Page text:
I plan to try out merb once it’s at 1.0 and has good documentation. I think the goal you laid out is a good one. There are a few other things that would lead me to switch to merb overnight (for my personal projects). If I can add another merb application to my site, like a blog app under /blog, AND not have to run 3 more separate mongrel processes for it as I do with rails. Also, if I can run it under jruby and not have to run separate processes to handle simultaneous requests. I can go on, but it’s just the standard rails issues that everyone is aware of.

The first is big for me because I do a bit of consulting and most small/medium sized businesses want a custom site, a blog, and a message board or some such. Having to run 9 processes at minimum is prohibitive to say the least.

I have no idea if merb addresses these issue or plans to, but I’ll switch if it does.

I’m in the process of migrating a Rails app to Merb. It’s currently running on two different slices of the same hardware. The Rails apps take 110 MB each. The Merb apps take just over 40!

the more I use merb the more I like. only thing I’m going to miss (a lot) is RPM.

@jshen the purpose of merb-slices, which was released to some fanfare a few weeks ago, is to allow exactly what you suggest. You simply install a slice (blog) to an existing app and it can have routes and everything. You can also override individual parts of the slice (routes, views, controllers, models, JS, etc.) by simply putting the overridden stuff in /slices/* and the stuff in there will win over the defaults in the slice.

Because Merb is threadsafe, I don’t see any reason why it wouldn’t be able to handle a ton of simultaneous requests in one JRuby process. Ping me on IRC (wycats on freenode) and we can discuss that a bit more.

I think the prefab you are thinking of is Drupal or Mambo?

Seriously, Rails is plenty flexible for the same target space as Merb. The plugin architecture and ecosystem is a great strength too.

I think it’s great that we have both Rails and Merb. Right now Rails fits my needs very well and so I don’t feel a compelling reason to switch to Merb, but if I need something different that a pre-fab house I think its great that I have more options available without leaving Ruby. I think it was very important for Ruby to have one app with a lot of focus and momentum to draw people in, and now I think that Merb is just what we need to challenge Rails while also giving more power to Ruby.

I totally agree.

You seem to have neglected, however, what Rails is really good for. It’s really good for people who have never built houses before.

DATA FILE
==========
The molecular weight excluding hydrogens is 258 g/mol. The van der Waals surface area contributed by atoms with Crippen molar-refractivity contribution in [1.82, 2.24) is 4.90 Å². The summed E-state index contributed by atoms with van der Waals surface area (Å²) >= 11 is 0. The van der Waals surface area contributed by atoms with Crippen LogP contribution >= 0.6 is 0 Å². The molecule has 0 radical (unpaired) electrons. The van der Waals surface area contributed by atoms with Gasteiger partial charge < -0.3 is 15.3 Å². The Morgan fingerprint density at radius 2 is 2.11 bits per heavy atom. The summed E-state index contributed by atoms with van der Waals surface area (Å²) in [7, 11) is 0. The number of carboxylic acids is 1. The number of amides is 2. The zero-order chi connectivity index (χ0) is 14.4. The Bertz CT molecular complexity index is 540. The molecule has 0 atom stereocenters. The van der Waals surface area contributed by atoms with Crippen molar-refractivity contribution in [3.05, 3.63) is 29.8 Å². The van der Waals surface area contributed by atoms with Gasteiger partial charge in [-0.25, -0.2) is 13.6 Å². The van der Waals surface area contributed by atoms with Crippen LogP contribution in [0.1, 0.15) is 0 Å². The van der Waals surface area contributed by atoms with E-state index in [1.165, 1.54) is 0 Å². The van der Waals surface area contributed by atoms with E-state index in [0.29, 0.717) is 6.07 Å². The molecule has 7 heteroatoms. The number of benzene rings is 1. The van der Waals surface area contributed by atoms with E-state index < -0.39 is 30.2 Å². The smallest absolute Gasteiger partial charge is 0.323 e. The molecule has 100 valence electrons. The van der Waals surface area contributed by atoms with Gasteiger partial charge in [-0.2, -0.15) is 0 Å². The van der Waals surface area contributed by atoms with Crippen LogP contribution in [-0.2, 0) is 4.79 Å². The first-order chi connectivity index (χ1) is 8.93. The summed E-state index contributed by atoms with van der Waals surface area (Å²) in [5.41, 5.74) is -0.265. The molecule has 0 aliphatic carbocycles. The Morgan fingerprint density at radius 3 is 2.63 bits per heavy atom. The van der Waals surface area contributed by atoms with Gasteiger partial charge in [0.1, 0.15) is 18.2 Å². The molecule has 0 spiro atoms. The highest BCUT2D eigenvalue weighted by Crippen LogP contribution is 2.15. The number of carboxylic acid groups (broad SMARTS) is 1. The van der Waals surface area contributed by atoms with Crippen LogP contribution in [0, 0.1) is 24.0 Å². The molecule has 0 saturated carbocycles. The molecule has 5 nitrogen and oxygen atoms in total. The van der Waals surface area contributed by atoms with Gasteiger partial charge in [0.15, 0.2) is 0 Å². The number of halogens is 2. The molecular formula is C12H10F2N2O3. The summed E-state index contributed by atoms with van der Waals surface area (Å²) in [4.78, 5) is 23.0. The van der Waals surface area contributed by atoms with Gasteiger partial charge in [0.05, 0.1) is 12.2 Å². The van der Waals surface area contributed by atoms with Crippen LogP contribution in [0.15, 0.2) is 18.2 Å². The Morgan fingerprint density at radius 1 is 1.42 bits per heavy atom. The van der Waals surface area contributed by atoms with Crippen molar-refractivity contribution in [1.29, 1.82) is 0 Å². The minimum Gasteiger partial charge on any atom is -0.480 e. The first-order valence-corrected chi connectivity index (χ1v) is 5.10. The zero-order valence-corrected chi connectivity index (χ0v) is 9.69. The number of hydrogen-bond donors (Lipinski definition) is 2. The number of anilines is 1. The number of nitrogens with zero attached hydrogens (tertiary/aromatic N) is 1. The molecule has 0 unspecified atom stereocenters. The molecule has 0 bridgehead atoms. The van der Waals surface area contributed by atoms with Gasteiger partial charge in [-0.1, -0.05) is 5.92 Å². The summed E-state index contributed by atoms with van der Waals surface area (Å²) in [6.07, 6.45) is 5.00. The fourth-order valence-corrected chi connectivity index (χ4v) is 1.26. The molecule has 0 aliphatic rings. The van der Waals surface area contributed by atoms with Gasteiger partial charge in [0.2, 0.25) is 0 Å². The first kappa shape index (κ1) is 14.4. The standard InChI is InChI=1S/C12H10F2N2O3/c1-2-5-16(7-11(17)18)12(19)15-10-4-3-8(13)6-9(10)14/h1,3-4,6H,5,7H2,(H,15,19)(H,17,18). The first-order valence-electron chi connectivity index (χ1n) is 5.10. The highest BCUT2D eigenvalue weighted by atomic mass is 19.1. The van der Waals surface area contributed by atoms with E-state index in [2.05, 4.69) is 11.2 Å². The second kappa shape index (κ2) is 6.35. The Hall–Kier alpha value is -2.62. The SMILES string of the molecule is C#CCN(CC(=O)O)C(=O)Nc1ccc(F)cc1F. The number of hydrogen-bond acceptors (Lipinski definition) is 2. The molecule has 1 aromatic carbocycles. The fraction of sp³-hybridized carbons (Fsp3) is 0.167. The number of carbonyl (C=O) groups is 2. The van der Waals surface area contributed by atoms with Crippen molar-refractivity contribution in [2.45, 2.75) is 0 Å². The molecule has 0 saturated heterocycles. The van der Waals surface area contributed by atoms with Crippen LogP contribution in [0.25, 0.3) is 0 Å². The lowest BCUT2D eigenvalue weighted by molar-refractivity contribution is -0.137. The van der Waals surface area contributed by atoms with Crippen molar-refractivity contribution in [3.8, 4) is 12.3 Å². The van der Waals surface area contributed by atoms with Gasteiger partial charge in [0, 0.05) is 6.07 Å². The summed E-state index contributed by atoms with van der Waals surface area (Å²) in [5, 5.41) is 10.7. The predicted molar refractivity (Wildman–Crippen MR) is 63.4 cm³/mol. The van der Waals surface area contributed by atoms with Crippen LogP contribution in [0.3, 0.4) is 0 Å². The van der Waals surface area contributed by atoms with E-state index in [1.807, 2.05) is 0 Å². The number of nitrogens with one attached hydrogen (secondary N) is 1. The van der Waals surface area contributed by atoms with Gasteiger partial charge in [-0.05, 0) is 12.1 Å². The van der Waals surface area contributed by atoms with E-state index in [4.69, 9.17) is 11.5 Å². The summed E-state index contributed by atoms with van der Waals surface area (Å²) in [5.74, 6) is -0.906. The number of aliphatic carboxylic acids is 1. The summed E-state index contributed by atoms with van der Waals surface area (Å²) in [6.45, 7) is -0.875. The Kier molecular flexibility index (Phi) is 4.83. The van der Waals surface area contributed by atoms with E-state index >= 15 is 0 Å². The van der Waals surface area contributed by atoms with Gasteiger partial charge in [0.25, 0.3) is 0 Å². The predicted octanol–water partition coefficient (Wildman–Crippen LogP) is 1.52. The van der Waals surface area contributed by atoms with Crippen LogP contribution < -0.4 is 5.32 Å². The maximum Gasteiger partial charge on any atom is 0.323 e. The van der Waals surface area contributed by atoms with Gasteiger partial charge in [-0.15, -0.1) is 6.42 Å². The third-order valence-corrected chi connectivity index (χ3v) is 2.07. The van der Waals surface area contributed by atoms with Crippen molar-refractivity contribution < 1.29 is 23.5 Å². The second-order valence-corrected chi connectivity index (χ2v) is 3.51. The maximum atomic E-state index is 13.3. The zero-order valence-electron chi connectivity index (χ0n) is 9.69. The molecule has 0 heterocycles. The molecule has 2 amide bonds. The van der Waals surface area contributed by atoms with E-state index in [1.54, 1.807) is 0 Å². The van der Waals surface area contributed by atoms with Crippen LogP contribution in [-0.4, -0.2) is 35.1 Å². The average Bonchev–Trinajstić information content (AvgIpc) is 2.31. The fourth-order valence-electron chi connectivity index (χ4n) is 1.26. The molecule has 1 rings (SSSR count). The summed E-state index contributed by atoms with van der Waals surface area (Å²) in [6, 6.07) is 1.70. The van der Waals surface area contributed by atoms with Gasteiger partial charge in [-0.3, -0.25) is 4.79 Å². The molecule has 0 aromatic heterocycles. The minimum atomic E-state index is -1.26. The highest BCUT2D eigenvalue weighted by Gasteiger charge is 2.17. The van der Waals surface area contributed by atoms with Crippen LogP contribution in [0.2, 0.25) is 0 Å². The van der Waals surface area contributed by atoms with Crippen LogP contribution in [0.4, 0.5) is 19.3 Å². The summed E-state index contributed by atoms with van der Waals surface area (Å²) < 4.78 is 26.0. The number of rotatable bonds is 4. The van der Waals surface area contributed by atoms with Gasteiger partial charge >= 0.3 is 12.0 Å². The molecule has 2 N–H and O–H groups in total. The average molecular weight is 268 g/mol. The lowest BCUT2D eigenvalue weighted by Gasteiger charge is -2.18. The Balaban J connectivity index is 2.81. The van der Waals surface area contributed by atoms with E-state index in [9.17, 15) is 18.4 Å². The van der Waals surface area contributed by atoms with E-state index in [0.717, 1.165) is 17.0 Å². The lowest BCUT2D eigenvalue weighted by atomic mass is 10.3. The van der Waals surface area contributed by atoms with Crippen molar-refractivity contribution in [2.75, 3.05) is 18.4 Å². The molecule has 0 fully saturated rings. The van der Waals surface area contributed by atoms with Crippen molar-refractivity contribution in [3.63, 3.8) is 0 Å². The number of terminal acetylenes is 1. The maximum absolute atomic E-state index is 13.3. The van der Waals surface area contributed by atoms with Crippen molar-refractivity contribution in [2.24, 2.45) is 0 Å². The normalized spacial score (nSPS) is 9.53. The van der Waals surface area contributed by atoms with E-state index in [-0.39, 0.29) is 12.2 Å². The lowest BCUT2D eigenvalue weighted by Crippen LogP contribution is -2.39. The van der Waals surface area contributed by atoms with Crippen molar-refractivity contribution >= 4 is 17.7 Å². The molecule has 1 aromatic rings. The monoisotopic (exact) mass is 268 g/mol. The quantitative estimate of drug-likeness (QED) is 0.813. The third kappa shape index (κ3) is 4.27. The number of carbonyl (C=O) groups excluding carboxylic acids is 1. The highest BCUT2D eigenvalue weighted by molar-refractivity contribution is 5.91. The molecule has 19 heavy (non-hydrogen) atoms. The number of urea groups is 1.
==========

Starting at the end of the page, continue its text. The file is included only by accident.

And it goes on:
It’s also really good for people who have been stuffed around by other dodgy prefab companies before – have had their houses built in really bad materials.

It was the first framework that let people focus on the important code decisions rather than the logistics of writing the code.

Truth is, Merb would BE without Rails, and I think you, as developers of Merb, need to respect that.

I’m not in any way bagging out Merb. Merb is necessary and very useful, and I love it a lot.

Now, the interesting thing for me, is that Rails is SORT-OF going down the microsoft route in that it has to maintain backwards compatibility and versioning.

I *hate* backwards compatibility and versioning. There should be versions for bug fixes, but I’m not too much of a fan of versions for new feature sets, changes in API, etc.

What I would *love* is if Merb had a set of releases – For instance Merb “BlahBlah”. Marketing departments might not like this much, but opensource software doesn’t have marketing departments. It’s like “okay, we have a set of goals for merb BlahBlah, and the project will be FULLY COMPLETE when these goals are released” in exactly the same way that unix commands are small, nice pieces that fit together well and should never break their own API’s and syntax.

Does that make sense?

If I have a program, and all it has to do is take one number, and multiply it by 5, then the only “versions” that should be released for it are the versions that fix bugs in it. It is simple, and small, and tiny, and works its job, and that is all it does.

It is, essentially, its smallest part. Why would we need to upgrade it? From a marketing point of view, with Micrsoft Word, or Windows, or whatever, they want to keep making money, so they want to push “upgrading”.

My idea is … Merb “BlahBlah” (or “chocolate” or “puma” or “funky” or whatever you call it) should do ONLY what its spec says. Nothing more. So Merb Core BlahBlah will have a spec, an API, and that is that. It is either finished or it’s not, but it will never do more than its spec says. Thus we have a clearly defined API and we ALWAYS know what it does.

I’m fairly sure this is what you’re trying to do with Merb: to get the simplest set of API’s possible across smallest-possible objects. If all the pieces are very very small, and they all do only one job, and one job well, and they all fit together very well, then fixing it will be easy, changing it will be easy, etc.

In short, I love you guys. :)

Leave a Reply

Archives

Categories

Meta